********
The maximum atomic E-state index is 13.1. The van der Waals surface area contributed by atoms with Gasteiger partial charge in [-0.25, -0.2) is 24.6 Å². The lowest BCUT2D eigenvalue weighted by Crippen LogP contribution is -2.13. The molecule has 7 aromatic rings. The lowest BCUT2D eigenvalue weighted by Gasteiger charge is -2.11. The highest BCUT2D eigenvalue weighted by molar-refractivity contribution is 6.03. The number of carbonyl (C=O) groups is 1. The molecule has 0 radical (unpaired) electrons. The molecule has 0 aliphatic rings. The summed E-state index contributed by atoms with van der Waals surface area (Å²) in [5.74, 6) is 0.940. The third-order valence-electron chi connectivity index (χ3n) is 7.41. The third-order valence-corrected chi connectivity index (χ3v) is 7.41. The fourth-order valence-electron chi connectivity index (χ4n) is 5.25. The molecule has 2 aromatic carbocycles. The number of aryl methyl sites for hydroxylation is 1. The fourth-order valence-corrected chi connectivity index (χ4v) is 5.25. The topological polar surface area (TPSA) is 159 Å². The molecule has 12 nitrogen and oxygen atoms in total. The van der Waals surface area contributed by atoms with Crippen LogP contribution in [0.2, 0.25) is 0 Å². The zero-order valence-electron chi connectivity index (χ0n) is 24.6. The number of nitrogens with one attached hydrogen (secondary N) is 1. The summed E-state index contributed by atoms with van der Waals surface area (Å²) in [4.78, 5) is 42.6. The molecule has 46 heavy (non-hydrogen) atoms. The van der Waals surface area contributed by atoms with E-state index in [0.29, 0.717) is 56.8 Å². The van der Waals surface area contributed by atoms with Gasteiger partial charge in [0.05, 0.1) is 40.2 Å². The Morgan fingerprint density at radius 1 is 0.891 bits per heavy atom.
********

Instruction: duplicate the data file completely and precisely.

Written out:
The maximum atomic E-state index is 13.1. The van der Waals surface area contributed by atoms with Gasteiger partial charge in [-0.25, -0.2) is 24.6 Å². The lowest BCUT2D eigenvalue weighted by Crippen LogP contribution is -2.13. The molecule has 7 aromatic rings. The lowest BCUT2D eigenvalue weighted by Gasteiger charge is -2.11. The highest BCUT2D eigenvalue weighted by molar-refractivity contribution is 6.03. The number of carbonyl (C=O) groups is 1. The molecule has 0 radical (unpaired) electrons. The molecule has 0 aliphatic rings. The summed E-state index contributed by atoms with van der Waals surface area (Å²) in [5.74, 6) is 0.940. The third-order valence-electron chi connectivity index (χ3n) is 7.41. The third-order valence-corrected chi connectivity index (χ3v) is 7.41. The fourth-order valence-electron chi connectivity index (χ4n) is 5.25. The molecule has 2 aromatic carbocycles. The number of aryl methyl sites for hydroxylation is 1. The fourth-order valence-corrected chi connectivity index (χ4v) is 5.25. The topological polar surface area (TPSA) is 159 Å². The molecule has 12 nitrogen and oxygen atoms in total. The van der Waals surface area contributed by atoms with Crippen LogP contribution in [0.2, 0.25) is 0 Å². The zero-order valence-electron chi connectivity index (χ0n) is 24.6. The number of nitrogens with one attached hydrogen (secondary N) is 1. The summed E-state index contributed by atoms with van der Waals surface area (Å²) in [4.78, 5) is 42.6. The molecule has 46 heavy (non-hydrogen) atoms. The van der Waals surface area contributed by atoms with E-state index in [0.29, 0.717) is 56.8 Å². The van der Waals surface area contributed by atoms with Gasteiger partial charge in [0.05, 0.1) is 40.2 Å². The Morgan fingerprint density at radius 1 is 0.891 bits per heavy atom.